Posted on 7 June 2013
The UK is experiencing an explosion of diabetes – at least in part linked to growing obesity rates - with more than 4 per cent of the population now classed as having the disease.
Andrew Morris, a leading Professor of Diabetic Medicine and Dean of Medicine at the University of Dundee, will argue that computer science and "big data" offer opportunities to transform health care.
The treatment of diabetes costs the NHS £10billion. The York Health Economics Consortium recently forecast that this is likely to rise to more than £17billion in the next 25 years, making diabetes treatment the single biggest burden on the NHS budget.
Professor Morris says, “Healthcare is arguably the last major industry to be transformed by the information age. Deployments of information technology have only scratched the surface of possibilities for the potential influence of information and computer science on the quality and cost-effectiveness of healthcare.”
At the lecture on Monday, 24 June, which is sponsored by the University of York’s Centre for Chronic Diseases and Disorders (C2D2), Professor Morris will give examples from nationwide research and development programmes that integrate electronic patient records with biologic and health system data.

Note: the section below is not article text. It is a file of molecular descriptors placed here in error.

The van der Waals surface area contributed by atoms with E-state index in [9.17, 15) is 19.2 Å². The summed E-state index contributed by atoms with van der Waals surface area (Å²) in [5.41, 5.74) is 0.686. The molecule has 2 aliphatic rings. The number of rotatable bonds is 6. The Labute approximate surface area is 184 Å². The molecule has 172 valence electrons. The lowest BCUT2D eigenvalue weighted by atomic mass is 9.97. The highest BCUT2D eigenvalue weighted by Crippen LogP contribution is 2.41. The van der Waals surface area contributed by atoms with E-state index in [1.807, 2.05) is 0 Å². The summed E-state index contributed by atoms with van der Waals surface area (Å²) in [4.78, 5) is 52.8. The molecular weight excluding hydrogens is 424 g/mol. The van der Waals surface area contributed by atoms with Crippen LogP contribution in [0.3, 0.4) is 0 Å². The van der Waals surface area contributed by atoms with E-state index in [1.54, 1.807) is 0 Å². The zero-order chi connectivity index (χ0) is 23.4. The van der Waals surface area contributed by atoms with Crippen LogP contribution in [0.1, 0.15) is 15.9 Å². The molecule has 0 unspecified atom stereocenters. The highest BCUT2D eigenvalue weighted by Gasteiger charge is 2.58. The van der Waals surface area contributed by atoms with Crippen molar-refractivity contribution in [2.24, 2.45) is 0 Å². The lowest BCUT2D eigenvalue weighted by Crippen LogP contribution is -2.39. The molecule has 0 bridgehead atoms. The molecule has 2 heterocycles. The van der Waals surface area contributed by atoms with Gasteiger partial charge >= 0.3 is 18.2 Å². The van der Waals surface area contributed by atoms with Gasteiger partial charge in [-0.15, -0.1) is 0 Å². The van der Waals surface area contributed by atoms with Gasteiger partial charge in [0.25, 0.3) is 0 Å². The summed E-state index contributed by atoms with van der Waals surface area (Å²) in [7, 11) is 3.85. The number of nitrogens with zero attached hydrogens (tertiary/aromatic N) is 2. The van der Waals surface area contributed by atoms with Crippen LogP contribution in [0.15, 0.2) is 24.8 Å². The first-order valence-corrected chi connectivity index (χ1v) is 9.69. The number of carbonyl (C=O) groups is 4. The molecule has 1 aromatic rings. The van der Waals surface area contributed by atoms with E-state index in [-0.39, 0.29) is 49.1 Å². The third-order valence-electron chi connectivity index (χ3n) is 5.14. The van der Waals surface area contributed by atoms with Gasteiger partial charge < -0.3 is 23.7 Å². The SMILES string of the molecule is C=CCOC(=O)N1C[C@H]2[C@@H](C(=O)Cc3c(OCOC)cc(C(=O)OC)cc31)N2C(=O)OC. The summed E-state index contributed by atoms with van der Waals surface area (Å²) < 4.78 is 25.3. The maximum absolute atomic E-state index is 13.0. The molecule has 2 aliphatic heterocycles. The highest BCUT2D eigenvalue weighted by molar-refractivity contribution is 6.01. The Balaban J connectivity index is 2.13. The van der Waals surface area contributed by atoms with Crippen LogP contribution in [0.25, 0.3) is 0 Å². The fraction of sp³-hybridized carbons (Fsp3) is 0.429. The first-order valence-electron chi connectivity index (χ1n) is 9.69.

He will describe the approach to diabetes clinical care in Scotland, and explain how population-based datasets and disease registries can be integrated with biologic information to facilitate epidemiology; drug safety studies; enhanced efficiency of clinical trials through automated follow-up of clinical events and treatment response; and, the conduct of large-scale genetic, pharmacogenetic and family-based studies essential for stratified diabetes medicine – which involves providing the right therapy, to the right patients at the right time and dose.
Professor Morris is Director of the Scottish eHealth Informatics Research Centre funded by the Medical Research Council and nine other funders, and Chief Scientist at the Scottish Government Health Department. He leads a research team that uses informatics to study both the public health and genetic basis of diabetes and its complications.
He was awarded the RD Lawrence Award by Diabetes UK in 2003, the Saltire Society Scottish Science Award in 2005 and is a Fellow of the Royal Society of Edinburgh, Scotland’s national academy of science and letters, and Fellow of the Academy of Medical Sciences.
He is a Governor of the Health Foundation, a leading UK charity that supports quality improvement in health care.
The public lecture ‘Stratified medicine in diabetes – the Scotland experience’ will take place on Monday, 24 June at the Berrick Saul Building, University of York at 7.30pm. Admission is by free ticket available from the event page or 01904 324778.